DR Congo election: Questions hang over Kabila's victory
Gunshots were ringing out in the streets around the central prison in Kinshasa, the capital of the Democratic Republic of Congo, on Saturday as groups of three policemen armed with assault rifles went door-to-door in apparent search operations after a night of violence and looting.
Burnt-out tyres, broken glass and concrete blocks littered the neighbourhood's only tarmac road, and an armoured truck was parked outside the prison itself.
Similar trucks have been patrolling the streets of the capital for most of this week, with their turret-mounted machine guns hidden under protective bags. This time, the weapon was gleaming in the sun.
"There have been killings and looting, young men have died and a bakery was ransacked," angry residents shouted.
When asked who had committed those crimes, they answered in a chorus: "Soldiers, policemen!"
An officer heading one of the police squads waved the BBC car through and played down the violence. "We're only using plastic bullets," he said.
The head of the national police, Charles Bisengimana, has acknowledged that his force had killed at least four people in Kinshasa since the presidential result was announced on Friday afternoon - three looters and one woman hit by a stray bullet.
The UN-sponsored station Radio Okapi put the death toll at six in the capital.
"We only use non-lethal equipment to disperse protest marches, but policemen who protect buildings or people had to use weapons," Gen Bisengimana said.
He also warned that armed police would be used against "armed groups linked to the opposition" after one policeman was shot dead on Thursday and another one injured by gunfire on Saturday.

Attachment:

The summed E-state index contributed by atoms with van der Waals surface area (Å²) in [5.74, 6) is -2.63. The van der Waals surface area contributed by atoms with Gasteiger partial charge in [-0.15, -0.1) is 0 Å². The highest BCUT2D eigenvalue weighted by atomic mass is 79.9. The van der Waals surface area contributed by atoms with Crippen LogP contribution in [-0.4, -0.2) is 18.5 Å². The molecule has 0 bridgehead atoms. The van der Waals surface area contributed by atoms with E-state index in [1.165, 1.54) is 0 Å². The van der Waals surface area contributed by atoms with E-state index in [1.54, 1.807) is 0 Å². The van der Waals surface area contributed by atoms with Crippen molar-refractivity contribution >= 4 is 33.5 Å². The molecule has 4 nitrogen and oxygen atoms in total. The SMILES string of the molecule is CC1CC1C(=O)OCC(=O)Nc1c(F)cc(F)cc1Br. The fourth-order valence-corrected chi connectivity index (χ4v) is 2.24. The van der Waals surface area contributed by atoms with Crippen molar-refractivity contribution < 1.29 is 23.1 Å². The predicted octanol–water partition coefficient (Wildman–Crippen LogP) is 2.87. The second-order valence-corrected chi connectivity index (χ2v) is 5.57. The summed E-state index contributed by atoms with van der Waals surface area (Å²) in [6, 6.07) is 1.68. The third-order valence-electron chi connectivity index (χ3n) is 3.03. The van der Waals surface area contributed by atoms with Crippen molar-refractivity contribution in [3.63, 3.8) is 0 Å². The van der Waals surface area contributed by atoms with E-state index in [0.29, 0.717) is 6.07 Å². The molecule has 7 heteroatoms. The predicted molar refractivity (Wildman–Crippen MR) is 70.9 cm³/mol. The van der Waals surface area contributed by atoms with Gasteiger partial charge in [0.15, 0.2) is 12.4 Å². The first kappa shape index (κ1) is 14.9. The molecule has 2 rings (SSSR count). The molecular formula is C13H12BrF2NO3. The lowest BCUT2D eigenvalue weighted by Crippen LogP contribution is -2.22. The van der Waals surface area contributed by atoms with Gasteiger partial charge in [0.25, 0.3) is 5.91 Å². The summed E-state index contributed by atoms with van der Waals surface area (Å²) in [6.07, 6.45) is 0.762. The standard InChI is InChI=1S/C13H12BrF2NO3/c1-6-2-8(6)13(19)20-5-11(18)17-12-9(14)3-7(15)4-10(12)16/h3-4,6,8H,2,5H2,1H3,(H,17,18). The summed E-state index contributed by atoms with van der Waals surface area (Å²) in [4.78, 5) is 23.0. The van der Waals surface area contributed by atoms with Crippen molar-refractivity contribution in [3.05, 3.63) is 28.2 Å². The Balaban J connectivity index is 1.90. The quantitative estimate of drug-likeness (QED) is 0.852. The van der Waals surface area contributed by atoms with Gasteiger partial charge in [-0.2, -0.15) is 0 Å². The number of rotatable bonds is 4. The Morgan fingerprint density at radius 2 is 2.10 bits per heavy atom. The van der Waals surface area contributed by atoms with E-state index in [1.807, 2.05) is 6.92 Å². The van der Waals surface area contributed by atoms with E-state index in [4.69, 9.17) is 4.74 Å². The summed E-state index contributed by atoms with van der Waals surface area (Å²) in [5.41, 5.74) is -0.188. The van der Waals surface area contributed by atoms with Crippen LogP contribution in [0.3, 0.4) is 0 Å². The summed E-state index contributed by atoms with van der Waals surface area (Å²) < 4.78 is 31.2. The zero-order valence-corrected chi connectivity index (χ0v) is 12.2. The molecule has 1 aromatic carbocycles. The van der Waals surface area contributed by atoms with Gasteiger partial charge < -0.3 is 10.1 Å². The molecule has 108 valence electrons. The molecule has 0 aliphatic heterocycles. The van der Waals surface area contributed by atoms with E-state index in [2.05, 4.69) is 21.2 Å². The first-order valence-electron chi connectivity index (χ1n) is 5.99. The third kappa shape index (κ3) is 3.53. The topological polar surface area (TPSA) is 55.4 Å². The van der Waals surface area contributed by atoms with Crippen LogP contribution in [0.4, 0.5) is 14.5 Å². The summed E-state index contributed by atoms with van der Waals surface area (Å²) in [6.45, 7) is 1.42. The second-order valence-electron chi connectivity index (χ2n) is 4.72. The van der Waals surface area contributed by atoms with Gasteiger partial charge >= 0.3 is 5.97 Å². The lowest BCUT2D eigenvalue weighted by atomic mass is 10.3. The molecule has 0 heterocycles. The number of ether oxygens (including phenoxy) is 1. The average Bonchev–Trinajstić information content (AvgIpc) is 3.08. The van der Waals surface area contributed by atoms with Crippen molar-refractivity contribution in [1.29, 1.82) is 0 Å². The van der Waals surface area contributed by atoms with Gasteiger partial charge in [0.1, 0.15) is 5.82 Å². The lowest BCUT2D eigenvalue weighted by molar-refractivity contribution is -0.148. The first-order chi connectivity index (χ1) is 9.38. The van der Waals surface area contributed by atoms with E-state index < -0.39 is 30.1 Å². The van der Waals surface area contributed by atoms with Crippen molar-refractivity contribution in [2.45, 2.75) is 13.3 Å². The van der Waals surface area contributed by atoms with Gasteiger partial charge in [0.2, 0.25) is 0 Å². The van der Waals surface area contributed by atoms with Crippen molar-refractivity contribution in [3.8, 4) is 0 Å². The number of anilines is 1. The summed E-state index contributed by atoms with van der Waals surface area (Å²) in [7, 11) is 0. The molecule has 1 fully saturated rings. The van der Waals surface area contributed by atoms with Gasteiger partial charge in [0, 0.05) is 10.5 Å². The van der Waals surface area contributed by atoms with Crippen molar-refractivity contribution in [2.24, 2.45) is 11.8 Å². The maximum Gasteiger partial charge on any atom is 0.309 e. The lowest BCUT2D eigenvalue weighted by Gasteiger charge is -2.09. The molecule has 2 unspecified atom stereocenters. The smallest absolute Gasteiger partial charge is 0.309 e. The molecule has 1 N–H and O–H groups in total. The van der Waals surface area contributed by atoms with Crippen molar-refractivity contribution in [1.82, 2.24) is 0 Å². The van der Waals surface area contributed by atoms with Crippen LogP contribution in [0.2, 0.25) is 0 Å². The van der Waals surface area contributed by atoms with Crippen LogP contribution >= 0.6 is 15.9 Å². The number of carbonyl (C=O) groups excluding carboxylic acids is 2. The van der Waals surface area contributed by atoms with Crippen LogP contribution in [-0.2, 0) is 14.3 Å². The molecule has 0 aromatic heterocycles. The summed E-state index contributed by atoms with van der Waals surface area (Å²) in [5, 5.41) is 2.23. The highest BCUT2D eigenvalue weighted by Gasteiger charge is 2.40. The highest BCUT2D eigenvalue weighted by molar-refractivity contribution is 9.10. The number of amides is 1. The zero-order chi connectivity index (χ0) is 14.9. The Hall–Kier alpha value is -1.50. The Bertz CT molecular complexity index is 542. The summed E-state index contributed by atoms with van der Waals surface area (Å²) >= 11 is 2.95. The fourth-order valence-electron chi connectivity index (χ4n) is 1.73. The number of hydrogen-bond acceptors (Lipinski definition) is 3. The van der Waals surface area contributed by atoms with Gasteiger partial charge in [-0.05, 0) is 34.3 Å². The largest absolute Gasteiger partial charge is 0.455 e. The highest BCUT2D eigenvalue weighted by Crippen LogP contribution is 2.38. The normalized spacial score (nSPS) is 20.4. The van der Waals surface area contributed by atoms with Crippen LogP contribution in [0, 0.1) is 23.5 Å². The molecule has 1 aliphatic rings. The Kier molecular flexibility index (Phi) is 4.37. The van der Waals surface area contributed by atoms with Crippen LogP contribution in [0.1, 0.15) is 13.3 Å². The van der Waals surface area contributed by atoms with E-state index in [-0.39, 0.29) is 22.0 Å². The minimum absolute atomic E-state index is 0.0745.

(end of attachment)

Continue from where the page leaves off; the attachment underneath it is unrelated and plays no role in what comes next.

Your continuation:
The situation was under control, he added.
Doubts and disappointment
More reports of violence came from the central city of Mbuji-Mayi, where official tallies show that 97% of voters supported the opposition candidate Etienne Tshisekedi.
The president of the local civil society committee said one man had died there and members of the security forces had arrested numerous people or stolen their belongings.
Another civil society leader, Willy Wabo, was murdered overnight in North Kivu province, in the east of the country. A local journalist said Mr Wabo had vigorously denounced irregularities in the electoral process.
The Kinshasa voters who have been burning tyres and breaking down electricity poles on Saturday are also putting the election result in doubt.
"We are really disappointed. We voted for Tshisekedi, now we are told it's Kabila. That's why we are angry," a local woman said.
Election observers are now scrutinising the detailed results posted by the electoral commission on its website following the announcement of President Kabila's re-election on Friday evening.
Several electoral observation missions, including the Carter Centre, are expected to issue reports in the coming days on the credibility of the paper trail from each of the 63,000 polling stations to the final tally.
Already, some trends from the raw data are striking: The number of polling stations where the results were discarded by the electoral commission because of electoral violence or logistical problems is consistently higher in areas where the opposition vote was high.
For example, nearly one in five polling stations in Kinshasa was not included in the election result, compared to less than 1% in Katanga. Two-thirds of Kinshasa voters chose Mr Tshisekedi, while 90% of those in Katanga voted for Mr Kabila.
In Mr Kabila's home village of Manono, more voters cast their ballots than were registered on the list, resulting in a turnout rate of 100.14%.
According to official figures, only one person in that entire constituency voted for Mr Tshisekedi.